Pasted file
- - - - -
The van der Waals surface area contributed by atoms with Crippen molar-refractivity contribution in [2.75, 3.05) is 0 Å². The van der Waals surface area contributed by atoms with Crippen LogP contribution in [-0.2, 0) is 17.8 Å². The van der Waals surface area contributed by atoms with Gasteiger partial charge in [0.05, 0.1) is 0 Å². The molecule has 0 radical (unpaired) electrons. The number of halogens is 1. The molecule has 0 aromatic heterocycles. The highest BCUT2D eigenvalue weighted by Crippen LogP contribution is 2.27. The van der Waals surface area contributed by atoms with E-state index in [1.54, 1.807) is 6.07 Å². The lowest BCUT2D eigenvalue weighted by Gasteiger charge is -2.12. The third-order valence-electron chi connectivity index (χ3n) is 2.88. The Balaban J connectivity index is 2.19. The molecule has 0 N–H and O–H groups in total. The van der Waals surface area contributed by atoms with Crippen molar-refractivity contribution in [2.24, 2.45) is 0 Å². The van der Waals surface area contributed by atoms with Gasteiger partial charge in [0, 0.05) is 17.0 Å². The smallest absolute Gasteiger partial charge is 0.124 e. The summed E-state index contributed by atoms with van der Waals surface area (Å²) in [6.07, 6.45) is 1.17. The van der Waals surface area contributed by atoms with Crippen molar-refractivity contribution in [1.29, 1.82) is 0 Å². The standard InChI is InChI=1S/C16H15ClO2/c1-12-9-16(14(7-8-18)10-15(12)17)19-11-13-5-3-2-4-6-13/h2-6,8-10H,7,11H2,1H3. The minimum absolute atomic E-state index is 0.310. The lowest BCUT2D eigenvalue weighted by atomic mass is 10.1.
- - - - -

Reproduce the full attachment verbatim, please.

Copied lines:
The van der Waals surface area contributed by atoms with Crippen molar-refractivity contribution in [2.75, 3.05) is 0 Å². The van der Waals surface area contributed by atoms with Crippen LogP contribution in [-0.2, 0) is 17.8 Å². The van der Waals surface area contributed by atoms with Gasteiger partial charge in [0.05, 0.1) is 0 Å². The molecule has 0 radical (unpaired) electrons. The number of halogens is 1. The molecule has 0 aromatic heterocycles. The highest BCUT2D eigenvalue weighted by Crippen LogP contribution is 2.27. The van der Waals surface area contributed by atoms with E-state index in [1.54, 1.807) is 6.07 Å². The lowest BCUT2D eigenvalue weighted by Gasteiger charge is -2.12. The third-order valence-electron chi connectivity index (χ3n) is 2.88. The Balaban J connectivity index is 2.19. The molecule has 0 N–H and O–H groups in total. The van der Waals surface area contributed by atoms with Crippen molar-refractivity contribution in [2.24, 2.45) is 0 Å². The van der Waals surface area contributed by atoms with Gasteiger partial charge in [0, 0.05) is 17.0 Å². The smallest absolute Gasteiger partial charge is 0.124 e. The summed E-state index contributed by atoms with van der Waals surface area (Å²) in [6.07, 6.45) is 1.17. The van der Waals surface area contributed by atoms with Crippen molar-refractivity contribution in [1.29, 1.82) is 0 Å². The standard InChI is InChI=1S/C16H15ClO2/c1-12-9-16(14(7-8-18)10-15(12)17)19-11-13-5-3-2-4-6-13/h2-6,8-10H,7,11H2,1H3. The minimum absolute atomic E-state index is 0.310. The lowest BCUT2D eigenvalue weighted by atomic mass is 10.1.